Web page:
You might have seen this competition on ESPN while channel surfing. Also, you night have stopped when discovering this and watched for a while. It's one of the events that can transfix the viewer for a few reasons.
One being it's different from the usual fare.
The second is the fact that men and women do this.
And third, the strength and endurance of these athletes.
It will make you asks questions for sure.
It is the Lumberjack Competition, and the World Championships are upon us.
This weekend in Hayward, Wisconsin, the competitors will gather to compete in many events, which is also a test of strength and endurance. The very idea of competing in one event, let alone numerous ones, is akin to completing a marathon.
Noting that, recently in Clinton, Iowa, there was a first-time competition for the town located along the Mississippi River. The lumberjacks came in and competed, right near the Sawmill Museum, home of the history of the timber industry in the Midwest. The museum will be opened soon and filled with the rich history (including a working sawmill) and an interactive trip down the mighty Mississippi River. The museum will contain many innovative items which will bring the visitor on a journey of the industry which many worked right here in the Midwest.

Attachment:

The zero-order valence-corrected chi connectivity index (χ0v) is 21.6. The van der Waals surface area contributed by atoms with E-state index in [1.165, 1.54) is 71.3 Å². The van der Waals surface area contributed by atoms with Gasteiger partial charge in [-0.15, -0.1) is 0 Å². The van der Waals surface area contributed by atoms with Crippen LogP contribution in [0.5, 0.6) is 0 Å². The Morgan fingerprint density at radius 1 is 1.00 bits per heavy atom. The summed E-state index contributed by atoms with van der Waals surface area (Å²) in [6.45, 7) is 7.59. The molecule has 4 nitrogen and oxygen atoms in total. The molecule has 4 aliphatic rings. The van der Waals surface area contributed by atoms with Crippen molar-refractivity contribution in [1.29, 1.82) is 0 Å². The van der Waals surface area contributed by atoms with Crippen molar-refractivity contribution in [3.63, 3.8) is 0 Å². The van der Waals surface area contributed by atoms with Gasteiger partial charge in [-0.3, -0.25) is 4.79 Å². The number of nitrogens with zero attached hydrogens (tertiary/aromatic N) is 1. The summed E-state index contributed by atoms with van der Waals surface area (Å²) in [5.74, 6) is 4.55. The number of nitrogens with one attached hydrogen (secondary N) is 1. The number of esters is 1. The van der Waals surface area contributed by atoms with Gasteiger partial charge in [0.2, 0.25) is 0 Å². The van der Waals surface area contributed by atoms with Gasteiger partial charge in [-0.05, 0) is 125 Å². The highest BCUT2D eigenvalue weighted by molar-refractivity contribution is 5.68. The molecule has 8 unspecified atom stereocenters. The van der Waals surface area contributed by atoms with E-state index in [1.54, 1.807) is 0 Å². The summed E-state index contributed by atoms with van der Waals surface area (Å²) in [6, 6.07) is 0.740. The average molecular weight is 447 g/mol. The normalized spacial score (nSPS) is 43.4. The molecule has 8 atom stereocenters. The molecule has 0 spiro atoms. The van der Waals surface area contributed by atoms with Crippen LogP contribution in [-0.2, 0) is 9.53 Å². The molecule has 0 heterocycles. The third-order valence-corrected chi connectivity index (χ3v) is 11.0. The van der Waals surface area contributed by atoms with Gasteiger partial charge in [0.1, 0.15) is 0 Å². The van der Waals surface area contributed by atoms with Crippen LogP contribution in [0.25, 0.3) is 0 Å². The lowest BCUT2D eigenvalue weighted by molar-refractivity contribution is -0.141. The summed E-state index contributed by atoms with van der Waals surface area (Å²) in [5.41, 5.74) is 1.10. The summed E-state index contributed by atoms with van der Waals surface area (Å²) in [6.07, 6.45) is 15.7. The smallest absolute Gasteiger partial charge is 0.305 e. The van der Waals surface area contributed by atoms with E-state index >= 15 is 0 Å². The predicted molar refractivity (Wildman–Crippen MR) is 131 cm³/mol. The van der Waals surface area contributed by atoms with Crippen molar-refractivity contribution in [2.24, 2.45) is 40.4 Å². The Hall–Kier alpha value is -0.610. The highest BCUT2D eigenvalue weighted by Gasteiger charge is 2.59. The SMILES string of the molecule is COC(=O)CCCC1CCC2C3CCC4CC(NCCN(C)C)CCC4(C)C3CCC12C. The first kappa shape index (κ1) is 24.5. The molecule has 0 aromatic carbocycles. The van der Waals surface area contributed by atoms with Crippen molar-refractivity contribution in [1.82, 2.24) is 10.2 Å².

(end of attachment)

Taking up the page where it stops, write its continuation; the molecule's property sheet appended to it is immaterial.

"The Sawmill Museum reflects an important part of Clinton Iowa’s history. A history rich in the tradition of hardworking individuals and industrial giants." - Mayor Rodger Holm (Clinton, Iowa)
The Sawmill Museum in Clinton, Iowa, is poised to become a nationally significant cultural, historic, and environmental learning center. Envisioned as a world-class, interactive museum experience highlighting the dynamic history and culture of Clinton, Iowa, and the surrounding region, visitors will be able to explore and better understand the importance of forests and wood products in our lives.
Telling a balanced story of the lumber and forestry industries’ past, The Sawmill Museum will also provide a setting for dialogue between government, industry, environmental groups, and private citizens about our shared future.
Their fund raising efforts are helped by people who know the importance of understanding our past to build a better, shared future.
The timing for the Clinton, Iowa, show, could not have been better. To many of the competitors it served as a warm up for the World Championships. For the spectators, it was that perfect day to get out on a sun-drenched day, while along paying a small price to get in. While all the events of the World Championships were not part of the day, there was enough to make it last from 11:30 a.m.-6 p.m. And for a price, as noted, not near what it takes to get in for the full competition. It was something fans and the competitors themselves hope becomes an annual event.
Among the events in Clinton Iowa were:
Women's Single Buck
Sixteen-inch white pine logs are used, and all cross-cut sawing events are against time. A starting cut arc is allowed in the competition.
Women's Underhand Chop